Only de-escalation of the war could pave way for reconciliation

Sai Wan SaiBurma Army is sending a clear message of “ethnic resistance forces annihilation stance aimed at derailing the Daw Aung San Suu Kyi desired Panglong-like convention to thrash out a much needed political agreement with the ethnic nationalities, within the mould of a genuine federal union."
Recently, The Irrawaddy reported that the Burma Army helicopters were said to be shooting at civilians, rather than at the KIA positions, which again confirmed its standard procedure of decades-old harassing the ethnic population, who are seen as enemies' support base and thus must be treated as enemies.
“[The Burma Army] didn’t shoot at KIA outposts,” said Lt-Col Naw Bu, a spokesperson for the KIA. “They only attacked civilians.”
“If the fighting breaks out again, civilians could be in danger of being tortured,” said Aung Myo San, the coordinator of a local civilian protection committee, “And there are Burma Army troops in the middle of the village, so it would be dangerous for the villagers if [both armies] start shooting at each other.”
These are clearly human rights violations and the international actors should treat it as such.
The fact that attacks on SSPP/SSA had intensified despite it had held talks with a tactical commander from the Burma Army on the de-escalation of military tensions between the two sides on May 12 is due to the military's unspoken policy to keep the war flames on and the rejection of a genuine federal union formation, which it always pays lip-service, but never really means it, to hood-wink the public and international community.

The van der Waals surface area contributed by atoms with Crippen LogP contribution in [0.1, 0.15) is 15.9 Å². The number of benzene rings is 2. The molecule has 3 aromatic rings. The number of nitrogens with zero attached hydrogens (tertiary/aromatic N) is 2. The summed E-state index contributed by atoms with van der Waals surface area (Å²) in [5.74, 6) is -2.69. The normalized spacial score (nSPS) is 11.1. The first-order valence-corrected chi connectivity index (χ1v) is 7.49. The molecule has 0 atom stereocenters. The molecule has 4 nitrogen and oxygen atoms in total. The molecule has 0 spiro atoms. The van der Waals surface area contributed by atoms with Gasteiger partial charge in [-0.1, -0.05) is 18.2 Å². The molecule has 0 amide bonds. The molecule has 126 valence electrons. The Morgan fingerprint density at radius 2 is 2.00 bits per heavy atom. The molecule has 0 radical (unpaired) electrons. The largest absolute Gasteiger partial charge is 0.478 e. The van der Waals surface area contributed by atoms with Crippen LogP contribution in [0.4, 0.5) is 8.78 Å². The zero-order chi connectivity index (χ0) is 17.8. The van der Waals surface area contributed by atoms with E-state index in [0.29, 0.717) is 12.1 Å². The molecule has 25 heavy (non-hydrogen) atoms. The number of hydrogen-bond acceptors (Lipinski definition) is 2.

At this point in time, why is it so important to gain so much areas of influence within ethnic homelands, if the Burma Army is really committed to the task of a negotiated peaceful settlement, as it time and again declared publicly, than war?
The way to go is not to escalate the war, but to de-escalate it. And to do this, it should declare unilateral nationwide ceasefire, to show its good-will by cooperating with U Htin Kyaw government, so that the much publicized 21st Century Panglong Convention could be held.
Otherwise, the Burma Army's heightened war in ethnic states will be viewed as going against the national reconciliation idea of NLD regime and will only be viewed as a spoiler, regardless of its make-believe, cover of upholding national unity and protecting the sovereignty of the country.
Time for the Burma Army to change mindset and listen to the people's voice.


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